In order to understand the behaviour of "solar flares", an experiment was constructed to simulate this kind of
plasmas in our laboratory. Above two electrodes an arc-shaped magnetic field is located. One of these electrodes
can be charged up to +3kV, the other one symmetrically down to -3kV. Hydrogen gas is injected in front of these
electrodes and an electrical discharge is initiated.
This discharge only lasts for some microseconds, so a fast framing camera is necessary to follow the evolution
of the plasma flare. Also other detecting methods (triple probe, pick up coils) are in development.
Progress of the experiment
The first image (on the left hand side) shows us the ground state of the experiment. The green streamlines of the
magnetic field are created by permanent magnets. In the first step of the experiment hydrogen gas is injected
into the chamber (image in the middle). When the hydrogen gas has spread out in front of the electrodes, the voltage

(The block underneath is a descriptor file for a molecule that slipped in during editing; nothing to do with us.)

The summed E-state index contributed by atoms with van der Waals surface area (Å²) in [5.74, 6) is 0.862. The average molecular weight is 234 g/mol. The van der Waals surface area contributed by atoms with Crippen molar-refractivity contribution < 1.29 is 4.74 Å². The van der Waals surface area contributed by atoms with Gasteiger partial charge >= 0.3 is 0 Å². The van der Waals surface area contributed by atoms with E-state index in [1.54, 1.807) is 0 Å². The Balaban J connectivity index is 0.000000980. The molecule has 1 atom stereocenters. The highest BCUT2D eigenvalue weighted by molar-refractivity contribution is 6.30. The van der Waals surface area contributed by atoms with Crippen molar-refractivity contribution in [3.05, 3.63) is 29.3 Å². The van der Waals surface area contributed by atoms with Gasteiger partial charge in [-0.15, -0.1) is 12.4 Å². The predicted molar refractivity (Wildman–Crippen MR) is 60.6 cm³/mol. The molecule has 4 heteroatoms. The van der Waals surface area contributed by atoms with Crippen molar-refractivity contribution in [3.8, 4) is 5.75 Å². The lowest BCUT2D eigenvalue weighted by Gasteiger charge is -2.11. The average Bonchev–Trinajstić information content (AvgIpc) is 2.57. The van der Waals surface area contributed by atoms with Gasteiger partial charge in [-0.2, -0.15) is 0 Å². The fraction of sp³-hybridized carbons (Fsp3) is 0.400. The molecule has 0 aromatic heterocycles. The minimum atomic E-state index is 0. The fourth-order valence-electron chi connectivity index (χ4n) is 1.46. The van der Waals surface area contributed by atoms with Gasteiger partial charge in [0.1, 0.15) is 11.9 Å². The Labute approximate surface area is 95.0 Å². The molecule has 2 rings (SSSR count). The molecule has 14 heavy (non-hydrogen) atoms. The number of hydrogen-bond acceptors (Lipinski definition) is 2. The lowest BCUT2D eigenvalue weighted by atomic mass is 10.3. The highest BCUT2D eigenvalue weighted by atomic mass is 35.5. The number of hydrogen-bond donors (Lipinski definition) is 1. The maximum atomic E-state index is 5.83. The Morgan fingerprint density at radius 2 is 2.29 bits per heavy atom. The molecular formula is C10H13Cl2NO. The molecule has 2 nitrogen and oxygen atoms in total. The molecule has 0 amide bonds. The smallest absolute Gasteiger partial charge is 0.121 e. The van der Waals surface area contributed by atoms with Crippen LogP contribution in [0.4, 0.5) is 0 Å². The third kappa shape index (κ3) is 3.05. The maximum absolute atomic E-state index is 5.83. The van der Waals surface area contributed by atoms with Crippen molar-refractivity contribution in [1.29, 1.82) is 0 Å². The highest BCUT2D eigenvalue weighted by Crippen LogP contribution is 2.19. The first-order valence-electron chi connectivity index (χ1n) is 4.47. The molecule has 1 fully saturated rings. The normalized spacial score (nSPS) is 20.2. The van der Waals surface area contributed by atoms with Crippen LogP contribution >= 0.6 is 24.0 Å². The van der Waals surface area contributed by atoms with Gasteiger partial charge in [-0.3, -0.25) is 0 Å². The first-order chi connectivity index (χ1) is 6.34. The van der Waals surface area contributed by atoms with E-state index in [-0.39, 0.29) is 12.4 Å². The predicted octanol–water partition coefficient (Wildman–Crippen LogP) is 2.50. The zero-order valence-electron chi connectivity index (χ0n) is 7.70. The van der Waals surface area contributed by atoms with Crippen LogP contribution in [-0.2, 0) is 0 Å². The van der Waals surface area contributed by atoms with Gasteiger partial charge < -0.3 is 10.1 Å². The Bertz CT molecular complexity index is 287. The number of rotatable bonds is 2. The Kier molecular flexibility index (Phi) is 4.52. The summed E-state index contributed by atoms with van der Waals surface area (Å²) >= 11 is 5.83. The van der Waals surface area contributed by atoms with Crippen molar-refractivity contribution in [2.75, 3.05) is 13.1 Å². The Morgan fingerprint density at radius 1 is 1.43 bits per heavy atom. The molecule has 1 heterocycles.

between both of the electrodes is switched on and the plasma is ignited (on the right hand side). In some circumstances the
plasma arc is drawn together. This effect is called self-pinching.
Modification of the plasma source
In order to build a plasma source which fulfils the model for solar flares from Titov und Demoulin (left picture, 1999),
a new one was constructed (right picture). The electrodes can be charged up, like the former electrodes, to +3 kV
one the one side and to -3 kV on the other side.
The current setup is not longer been driven by a permanent magnet but a line current.
The permanent magnets were replaced by a line current between the
both electrodes which can create a magnetic field strength of about 0.4 T in a distance of 4 cm around the line
current. Therefor a current of about 25 kA is needed which will be provided by a pulse forming network.